Fabrício Queiroz, a former driver for Sen. Flávio Bolsonaro, the president's son, was arrested as part of a joint operation between public prosecutors of Rio de Janeiro and Sao Paulo states, the Rio prosecutors' office said in a statement. The probe is into an alleged phantom employee corruption scheme.
Images on local television showed police escorting him out of a property in Atibaia, a town in Sao Paulo's interior. Local media reported the property belongs to Flávio Bolsonaro’s lawyer. Jandir Neto, a prosecutor involved in the case, said in a televised interview with CNN Brasil that it was a legal office, without specifying whose.
Flávio Bolsonaro denied any wrongdoing and his lawyer, Frederick Wassef, didn’t respond to messages and calls from The Associated Press. Wassef is frequently seen in the presidential palace and the official residence, most recently yesterday when he attended the swearing-in ceremony of a minister.
Bolsonaro was elected in 2018 on a wave of anti-corruption sentiment and with promises to clean up the capital, Brasilia. He's seen his rejection levels rise as Brazil's COVID-19 death toll climbed to the second highest in the world, and after the resignation of his popular justice minister, who alleged Bolsonaro sought to interfere politically in the Federal Police.
The president said in a live broadcast on his social media channels that Queiroz's arrest was designed to be a show. He also downplayed the risks for himself. “I am not Queiroz's lawyer and I am not involved in this case," Bolsonaro said. “May justice follow its course.”
The arrest on Thursday comes on the heels of other probes targeting Bolsonaro's allies, including activists, lawmakers and businessmen. Authorities on Monday arrested the leader of an activist group that backs Bolsonaro, accusing her of raising funds for anti-democratic actions. Federal Police on Tuesday carried out almost two dozen search warrants as part of the same investigation, and local media reported that the Supreme Court granted access to multiple lawmakers' private banking records.
″There are several investigations and operations from the police and the Supreme Court which are getting closer to Bolsonaro´s inner circle,” Maurício Santoro, a political science professor at the State University of Rio de Janeiro, said in a text message. “The arrest of Queiroz is big news - and a huge concern for Bolsonaro.”
In recent months, “Where is Queiroz?” became a rallying cry for Bolsonaro opponents who were dismayed that the former driver continued to elude authorities. President Bolsonaro in October said Queiroz, a former military police officer, had been his friend since the 1980s, but he hadn’t spoken with him since allegations surfaced.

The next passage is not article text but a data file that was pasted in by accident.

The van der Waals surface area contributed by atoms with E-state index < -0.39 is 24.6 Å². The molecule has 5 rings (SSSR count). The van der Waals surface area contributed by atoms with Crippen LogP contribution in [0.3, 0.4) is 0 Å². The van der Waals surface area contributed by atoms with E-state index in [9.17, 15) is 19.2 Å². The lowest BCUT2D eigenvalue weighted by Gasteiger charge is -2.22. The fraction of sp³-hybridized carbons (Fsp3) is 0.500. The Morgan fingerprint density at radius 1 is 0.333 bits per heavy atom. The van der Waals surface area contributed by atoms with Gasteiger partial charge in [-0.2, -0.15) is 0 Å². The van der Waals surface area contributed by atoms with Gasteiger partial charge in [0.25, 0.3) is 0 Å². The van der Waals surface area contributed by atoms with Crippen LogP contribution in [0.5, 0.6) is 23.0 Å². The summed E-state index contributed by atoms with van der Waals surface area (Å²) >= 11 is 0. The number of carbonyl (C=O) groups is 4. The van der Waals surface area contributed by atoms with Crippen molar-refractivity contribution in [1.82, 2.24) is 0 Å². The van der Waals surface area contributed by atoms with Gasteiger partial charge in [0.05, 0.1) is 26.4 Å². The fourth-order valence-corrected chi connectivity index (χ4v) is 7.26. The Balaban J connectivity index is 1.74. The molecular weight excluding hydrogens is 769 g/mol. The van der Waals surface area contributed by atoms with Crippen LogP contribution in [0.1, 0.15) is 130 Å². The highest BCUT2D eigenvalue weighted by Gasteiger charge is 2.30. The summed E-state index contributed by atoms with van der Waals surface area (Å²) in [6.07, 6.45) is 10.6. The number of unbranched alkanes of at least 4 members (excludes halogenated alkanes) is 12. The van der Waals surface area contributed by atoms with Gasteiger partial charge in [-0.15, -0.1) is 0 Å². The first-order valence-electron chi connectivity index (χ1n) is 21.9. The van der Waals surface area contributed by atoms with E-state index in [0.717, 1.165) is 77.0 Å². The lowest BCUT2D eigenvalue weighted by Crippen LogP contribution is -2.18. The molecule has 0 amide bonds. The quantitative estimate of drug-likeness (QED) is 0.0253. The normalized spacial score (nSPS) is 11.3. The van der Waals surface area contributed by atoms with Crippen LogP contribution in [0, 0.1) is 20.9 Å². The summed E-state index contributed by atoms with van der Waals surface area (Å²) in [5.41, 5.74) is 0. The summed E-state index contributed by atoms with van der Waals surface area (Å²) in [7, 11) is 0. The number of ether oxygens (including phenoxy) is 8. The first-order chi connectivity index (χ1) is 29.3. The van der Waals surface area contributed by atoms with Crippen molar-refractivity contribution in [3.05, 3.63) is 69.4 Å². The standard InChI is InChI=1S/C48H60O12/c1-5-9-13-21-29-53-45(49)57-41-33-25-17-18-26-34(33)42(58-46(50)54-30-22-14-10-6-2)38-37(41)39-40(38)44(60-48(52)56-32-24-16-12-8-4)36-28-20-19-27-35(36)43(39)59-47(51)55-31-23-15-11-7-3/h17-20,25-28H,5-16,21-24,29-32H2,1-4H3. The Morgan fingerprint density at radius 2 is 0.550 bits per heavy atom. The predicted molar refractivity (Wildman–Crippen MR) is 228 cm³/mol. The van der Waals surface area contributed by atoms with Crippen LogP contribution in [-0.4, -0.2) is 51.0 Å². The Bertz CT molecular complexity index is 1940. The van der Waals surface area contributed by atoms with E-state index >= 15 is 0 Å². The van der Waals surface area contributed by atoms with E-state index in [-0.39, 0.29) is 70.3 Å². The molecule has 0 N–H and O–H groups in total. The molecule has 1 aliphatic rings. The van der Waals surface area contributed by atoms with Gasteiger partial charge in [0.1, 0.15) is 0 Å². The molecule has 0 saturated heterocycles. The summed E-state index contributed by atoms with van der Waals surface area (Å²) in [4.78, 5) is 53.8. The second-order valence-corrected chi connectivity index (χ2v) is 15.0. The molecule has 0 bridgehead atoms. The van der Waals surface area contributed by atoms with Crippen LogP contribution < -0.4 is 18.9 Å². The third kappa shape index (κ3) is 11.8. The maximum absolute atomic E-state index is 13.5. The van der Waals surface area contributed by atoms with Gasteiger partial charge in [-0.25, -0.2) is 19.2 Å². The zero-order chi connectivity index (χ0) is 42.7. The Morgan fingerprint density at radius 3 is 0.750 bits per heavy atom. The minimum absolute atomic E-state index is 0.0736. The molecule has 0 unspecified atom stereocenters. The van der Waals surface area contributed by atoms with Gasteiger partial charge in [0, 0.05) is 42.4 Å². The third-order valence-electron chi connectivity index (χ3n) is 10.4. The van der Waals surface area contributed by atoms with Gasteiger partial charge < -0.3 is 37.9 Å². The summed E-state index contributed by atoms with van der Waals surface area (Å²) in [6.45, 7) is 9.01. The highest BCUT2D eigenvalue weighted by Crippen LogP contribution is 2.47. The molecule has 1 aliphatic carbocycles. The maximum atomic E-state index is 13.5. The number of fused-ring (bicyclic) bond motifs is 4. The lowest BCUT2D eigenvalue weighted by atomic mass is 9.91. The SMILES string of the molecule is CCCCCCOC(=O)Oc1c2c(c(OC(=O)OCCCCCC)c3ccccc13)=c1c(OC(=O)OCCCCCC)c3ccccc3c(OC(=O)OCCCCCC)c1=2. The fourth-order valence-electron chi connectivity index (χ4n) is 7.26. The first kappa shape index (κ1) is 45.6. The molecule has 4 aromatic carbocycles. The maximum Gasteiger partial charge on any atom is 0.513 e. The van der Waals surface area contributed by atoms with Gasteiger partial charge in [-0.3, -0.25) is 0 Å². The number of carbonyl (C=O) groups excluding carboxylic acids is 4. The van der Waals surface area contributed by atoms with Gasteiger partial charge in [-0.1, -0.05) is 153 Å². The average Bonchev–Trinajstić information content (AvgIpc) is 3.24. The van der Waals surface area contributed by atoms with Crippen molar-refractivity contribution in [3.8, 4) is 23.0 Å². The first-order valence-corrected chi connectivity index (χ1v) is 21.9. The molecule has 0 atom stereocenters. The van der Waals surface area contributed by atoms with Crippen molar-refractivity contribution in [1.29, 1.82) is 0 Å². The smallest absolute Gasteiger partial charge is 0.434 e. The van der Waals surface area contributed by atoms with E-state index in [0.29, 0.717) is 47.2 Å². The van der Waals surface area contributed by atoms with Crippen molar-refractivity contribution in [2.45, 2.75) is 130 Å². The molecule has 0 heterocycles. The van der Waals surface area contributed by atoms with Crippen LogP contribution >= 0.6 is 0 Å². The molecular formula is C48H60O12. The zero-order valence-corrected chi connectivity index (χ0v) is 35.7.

The investigation that yielded his arrest began when the government’s watchdog for financial transactions detected suspicious movements in his bank account, according to authorities. It is suspected the money may form part of a corruption scheme involving appropriation of salaries from phantom employees of Flávio Bolsonaro’s office while he was a lawmaker in Rio state’s legislature.
The financial regulator has said that many of the payments to Queiroz came on pay days for people on Flávio Bolsonaro’s payroll. In December, Rio prosecutors carried out searches at 24 properties, including a chocolate shop owned by Bolsonaro.
He said on Twitter that the operation is part of an attempt to damage his father's administration. “I face today’s events with calm. The truth will prevail! Another piece was moved on the board to attack Bolsonaro,” the younger Bolsonaro said. “The game is rough!”
A profanity-laced video released May 22 at the order of a Supreme Court justice, showed Bolsonaro at a Cabinet meeting in April expressing frustration with his inability to get information from police and vowing to change ministers if needed to protect his family and friends.
The presidential press office didn't immediately respond to a request for comment, and as of early afternoon Bolsonaro hadn't made any comment on social media. Queiroz stopped working with Flávio Bolsonaro in October 2018. Paulo Marinho, a businessman and former ally of President Bolsonaro, told newspaper Folha de S.Paulo last month that Flávio Bolsonaro decided to fire Queiroz upon receiving leaked information that his aide would be targeted by an investigation.
“The investigation will advance and could eventually hold Flávio Bolsonaro responsible,” said Michael Mohallem, a law professor at the Getulio Vargas Foundation, a university and think tank. "Flávio isn't just a son; he's a politician and his father's advisor. There's been contamination of the president's image. Bolsonaro, who already had his image as an anti-corruption leader eroded, will be hit further.”